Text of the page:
Projects often go over budget because of variations, but can the QS be held liable for these extra costs? A recent court judgment finds that this may be the case.
William Clark Partnership was employed to undertake QS and project management services for a developer called Dock Street in respect of a site which included a new build primary health care centre. Not only did the project run £730,000 over budget but William Clark and the developer had a serious falling out. Dock Street refused to pay the consultant’s final fee instalment, arguing that the service provided was inadequate and that its mistakes had contributed to the cost overrun. William Clark sued for its fees and the case ended up being heard in the Technology and Construction Court last year. For case report, see William Clark Partnership Ltd vs Dock St PCT Ltd in the TCC.
One of the developer’s gripes was that the consultant had instructed unnecessary and costly variations which had pushed the scheme over budget. For example, the original plan had involved an external paved courtyard which was then changed part way through the project to introduce a “boulder and decorative stone design”. The developer identified seven such changes to the scope, costing in total an extra £215,000, which it argued were unnecessary and had provided no increased value or benefit for the development. It claimed the right to deduct the cost of all these items of work from the fees otherwise due to the consultant.
The court judgment analysed, in turn, each of the seven variations and concluded that the consultant could not be blamed for some of them. In particular, some of the variations were only required because the original scope was inadequate, such that the changes implemented were unavoidable. However, the court found that some of the changes, including the external landscaping, were unnecessary and because the budget was tight, the consultant should not have instructed them. The developer remained liable for part of the consultant’s final fee but subject to a substantial reduction because of these “unnecessary” variations.
The case is a timely reminder that consultants can be liable for the cost of the variations they instruct. In particular, attention needs to be paid to the appointment with the client and what it says about the consultant’s authority to instruct changes and obtain prior approval.
The case is a timely reminder that consultants can be liable for the cost of the variations they instruct
Most construction contracts will give the consultant a very wide power, as the named contract administrator, to instruct any type of additional work, with practically no proviso or limitation. In this role the consultant acts as the commercial agent of the employer and has extensive powers to bind the employer to pay the contractor additional money for extra work. The variation mechanism under a construction contract operates such that the contractor can rely on the consultant’s instruction without having to worry about getting authorisation direct from the employer. The contractor will therefore always have a right to be paid for the instructed change even if the employer knows nothing about the variation.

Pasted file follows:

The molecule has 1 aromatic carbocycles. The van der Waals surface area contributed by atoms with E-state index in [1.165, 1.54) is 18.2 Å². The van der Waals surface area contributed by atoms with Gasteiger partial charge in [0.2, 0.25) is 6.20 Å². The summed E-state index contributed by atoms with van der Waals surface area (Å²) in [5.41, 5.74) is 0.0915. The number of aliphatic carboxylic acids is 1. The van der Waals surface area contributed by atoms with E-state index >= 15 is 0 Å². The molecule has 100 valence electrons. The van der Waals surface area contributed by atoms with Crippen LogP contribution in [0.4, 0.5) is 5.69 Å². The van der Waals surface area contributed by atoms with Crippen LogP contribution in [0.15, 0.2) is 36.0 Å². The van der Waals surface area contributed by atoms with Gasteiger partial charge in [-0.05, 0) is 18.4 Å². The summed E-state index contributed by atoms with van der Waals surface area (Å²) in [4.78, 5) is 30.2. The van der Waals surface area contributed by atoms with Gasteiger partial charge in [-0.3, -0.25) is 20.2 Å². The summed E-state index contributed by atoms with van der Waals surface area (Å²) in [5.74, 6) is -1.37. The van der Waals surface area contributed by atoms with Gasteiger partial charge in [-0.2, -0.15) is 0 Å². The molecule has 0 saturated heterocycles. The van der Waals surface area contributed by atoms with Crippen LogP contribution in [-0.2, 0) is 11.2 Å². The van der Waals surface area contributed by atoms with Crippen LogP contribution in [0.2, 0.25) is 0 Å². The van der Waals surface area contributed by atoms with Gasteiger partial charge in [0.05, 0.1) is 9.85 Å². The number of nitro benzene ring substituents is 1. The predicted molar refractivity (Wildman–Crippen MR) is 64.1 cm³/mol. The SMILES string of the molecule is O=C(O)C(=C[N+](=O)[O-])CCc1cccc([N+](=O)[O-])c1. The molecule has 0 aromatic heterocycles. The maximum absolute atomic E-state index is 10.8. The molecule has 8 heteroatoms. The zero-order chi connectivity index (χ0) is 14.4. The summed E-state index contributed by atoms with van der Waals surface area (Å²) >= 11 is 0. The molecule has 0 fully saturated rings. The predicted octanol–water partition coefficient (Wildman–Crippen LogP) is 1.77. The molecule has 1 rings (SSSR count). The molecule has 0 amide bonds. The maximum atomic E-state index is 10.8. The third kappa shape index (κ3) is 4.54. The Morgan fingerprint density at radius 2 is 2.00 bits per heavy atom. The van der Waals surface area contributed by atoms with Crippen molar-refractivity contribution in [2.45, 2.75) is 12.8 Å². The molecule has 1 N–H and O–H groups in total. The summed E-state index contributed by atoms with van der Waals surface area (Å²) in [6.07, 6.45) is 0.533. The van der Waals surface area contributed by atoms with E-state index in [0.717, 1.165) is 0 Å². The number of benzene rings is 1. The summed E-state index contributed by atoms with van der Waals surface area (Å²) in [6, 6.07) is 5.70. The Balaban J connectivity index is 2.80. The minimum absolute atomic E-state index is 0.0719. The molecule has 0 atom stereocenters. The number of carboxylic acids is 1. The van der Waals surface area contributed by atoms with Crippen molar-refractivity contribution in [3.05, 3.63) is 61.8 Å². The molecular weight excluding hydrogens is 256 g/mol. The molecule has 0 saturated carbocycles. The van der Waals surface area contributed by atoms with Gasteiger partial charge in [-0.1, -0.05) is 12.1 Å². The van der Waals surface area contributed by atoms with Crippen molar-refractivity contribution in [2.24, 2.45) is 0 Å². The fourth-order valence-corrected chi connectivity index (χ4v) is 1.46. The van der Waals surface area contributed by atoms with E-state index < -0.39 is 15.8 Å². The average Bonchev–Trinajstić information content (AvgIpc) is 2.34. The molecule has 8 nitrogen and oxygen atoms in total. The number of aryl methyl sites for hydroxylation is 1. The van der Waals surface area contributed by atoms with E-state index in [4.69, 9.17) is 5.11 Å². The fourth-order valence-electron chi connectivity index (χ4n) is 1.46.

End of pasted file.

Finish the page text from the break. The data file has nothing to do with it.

Precisely because the consultant has this largely unfettered power to bind the employer to pay for variations means it needs to be exercised with extreme caution.
While the variation power under the construction contract will typically contain very few provisos, the consultant’s own appointment with the employer will often place very strict limits on its discretion to instruct changes. For example, the RICS Standard Form of Consultant’s Appointment, clause 11, states that the consultant may not change the scope unless it has the prior written approval of the employer. If the consultant fails to get such approval it will be in breach of contract, potentially making itself liable for the cost of the additional, unapproved, work.
Consultants need to act with utmost caution because they will be in day-to-day email exchanges with the contractor concerning the ongoing project and the details of the scope. Any such email could amount to a variation instruction authorising a variation under the contract. After all, most construction contracts do not impose rigorous formal procedures for instructing change. Provided that the communication directing the change to the scope is “in writing” then a contract variation will have been instructed and the employer will be liable to pay the contractor.
If the consultant’s appointment is anything like the RICS standard form then unless the employer has given prior written consent, the consultant could well end up on the hook for the cost.
Michael Sergeant is a partner in the construction team at Holman Fenwick Willan and the co-author of Construction Contract Variations